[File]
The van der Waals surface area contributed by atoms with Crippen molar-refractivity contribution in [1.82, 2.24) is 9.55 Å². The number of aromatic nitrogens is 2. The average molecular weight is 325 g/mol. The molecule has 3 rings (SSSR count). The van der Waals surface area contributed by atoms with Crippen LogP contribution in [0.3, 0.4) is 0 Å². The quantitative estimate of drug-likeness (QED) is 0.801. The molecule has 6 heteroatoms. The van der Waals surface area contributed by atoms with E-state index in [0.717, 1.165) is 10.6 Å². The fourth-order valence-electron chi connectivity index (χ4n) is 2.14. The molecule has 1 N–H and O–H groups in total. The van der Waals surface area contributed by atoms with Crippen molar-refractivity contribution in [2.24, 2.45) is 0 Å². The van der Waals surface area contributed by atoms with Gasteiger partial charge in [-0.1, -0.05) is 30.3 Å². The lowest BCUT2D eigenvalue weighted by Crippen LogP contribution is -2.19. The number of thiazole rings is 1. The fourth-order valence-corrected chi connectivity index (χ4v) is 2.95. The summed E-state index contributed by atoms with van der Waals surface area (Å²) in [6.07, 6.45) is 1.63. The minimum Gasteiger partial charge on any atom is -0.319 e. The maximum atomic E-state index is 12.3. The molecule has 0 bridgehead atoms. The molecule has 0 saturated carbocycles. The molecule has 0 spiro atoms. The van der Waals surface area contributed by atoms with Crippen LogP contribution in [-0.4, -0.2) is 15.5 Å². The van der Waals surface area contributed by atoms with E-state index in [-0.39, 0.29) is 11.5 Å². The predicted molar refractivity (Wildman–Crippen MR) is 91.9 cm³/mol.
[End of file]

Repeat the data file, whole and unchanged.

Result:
The van der Waals surface area contributed by atoms with Crippen molar-refractivity contribution in [1.82, 2.24) is 9.55 Å². The number of aromatic nitrogens is 2. The average molecular weight is 325 g/mol. The molecule has 3 rings (SSSR count). The van der Waals surface area contributed by atoms with Crippen LogP contribution in [0.3, 0.4) is 0 Å². The quantitative estimate of drug-likeness (QED) is 0.801. The molecule has 6 heteroatoms. The van der Waals surface area contributed by atoms with E-state index in [0.717, 1.165) is 10.6 Å². The fourth-order valence-electron chi connectivity index (χ4n) is 2.14. The molecule has 1 N–H and O–H groups in total. The van der Waals surface area contributed by atoms with Crippen molar-refractivity contribution in [2.24, 2.45) is 0 Å². The van der Waals surface area contributed by atoms with Gasteiger partial charge in [-0.1, -0.05) is 30.3 Å². The lowest BCUT2D eigenvalue weighted by Crippen LogP contribution is -2.19. The number of thiazole rings is 1. The fourth-order valence-corrected chi connectivity index (χ4v) is 2.95. The summed E-state index contributed by atoms with van der Waals surface area (Å²) in [6.07, 6.45) is 1.63. The minimum Gasteiger partial charge on any atom is -0.319 e. The maximum atomic E-state index is 12.3. The molecule has 0 bridgehead atoms. The molecule has 0 saturated carbocycles. The molecule has 0 spiro atoms. The van der Waals surface area contributed by atoms with Crippen LogP contribution in [-0.4, -0.2) is 15.5 Å². The van der Waals surface area contributed by atoms with E-state index in [-0.39, 0.29) is 11.5 Å². The predicted molar refractivity (Wildman–Crippen MR) is 91.9 cm³/mol.